Stage One

How do you know what space is?

When a room is ‘spacious’ do you measure it to find out how big it is? If it is cramped or dingy do you need to quantify the lack of room or excess of smell to know this?

Walter Benjamin, writing in the 1930s, stated:

“Distraction and concentration form polar opposites which may be stated as follows: A man who concentrates before a work of art is absorbed by it… In contrast, the distracted mass absorbs the work of art. This is most obvious with regard to buildings. Architecture has always represented the prototype of a work of art the reception of which is consummated by a collectivity in a state of distraction.” ‘The Work of Art in the Age of Mechanical Reproduction’

But it is not just in a collective, or as a ‘mass’, that we distractedly experience architecture/spatial design. Alone in our lounge, bedroom, backyard or at our front door, we know the shape of the couch (and perhaps how it relates to the tv), where the light-switch is even in the dark, the wobbly step and the trick to get the key to work. We don’t just know these things in our minds, we know them in our bodies too – they are spaces we can occupy without thinking, we ‘fit’ (or more often misfit) out of habit.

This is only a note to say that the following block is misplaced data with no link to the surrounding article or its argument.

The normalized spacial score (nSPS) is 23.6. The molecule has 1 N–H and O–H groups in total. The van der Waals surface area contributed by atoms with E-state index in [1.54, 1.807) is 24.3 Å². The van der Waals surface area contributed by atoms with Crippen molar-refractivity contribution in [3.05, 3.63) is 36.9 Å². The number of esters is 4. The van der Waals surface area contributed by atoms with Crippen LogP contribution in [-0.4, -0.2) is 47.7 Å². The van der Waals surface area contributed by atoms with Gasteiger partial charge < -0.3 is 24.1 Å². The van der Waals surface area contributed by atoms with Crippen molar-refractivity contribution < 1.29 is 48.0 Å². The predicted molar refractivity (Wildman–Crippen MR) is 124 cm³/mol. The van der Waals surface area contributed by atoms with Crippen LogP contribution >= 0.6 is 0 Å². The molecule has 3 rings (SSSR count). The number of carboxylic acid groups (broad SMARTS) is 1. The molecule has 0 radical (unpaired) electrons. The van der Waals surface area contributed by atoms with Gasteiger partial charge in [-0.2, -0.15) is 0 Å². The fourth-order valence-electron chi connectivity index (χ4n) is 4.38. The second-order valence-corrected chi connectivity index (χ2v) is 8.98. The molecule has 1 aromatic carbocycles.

For this task you are asked to select just one such ‘homely’ moment, and think about how you can ‘express its homeliness’. Produce a ‘document’ (drawing, model, tracing, audio or video recording, map) recording its space & time, the objects and how you touch them, your sense of pleasure, frustration or even disgust in such a moment.

This task is hard – and yet there isn’t a right or wrong answer!

Last modified: February 24, 2014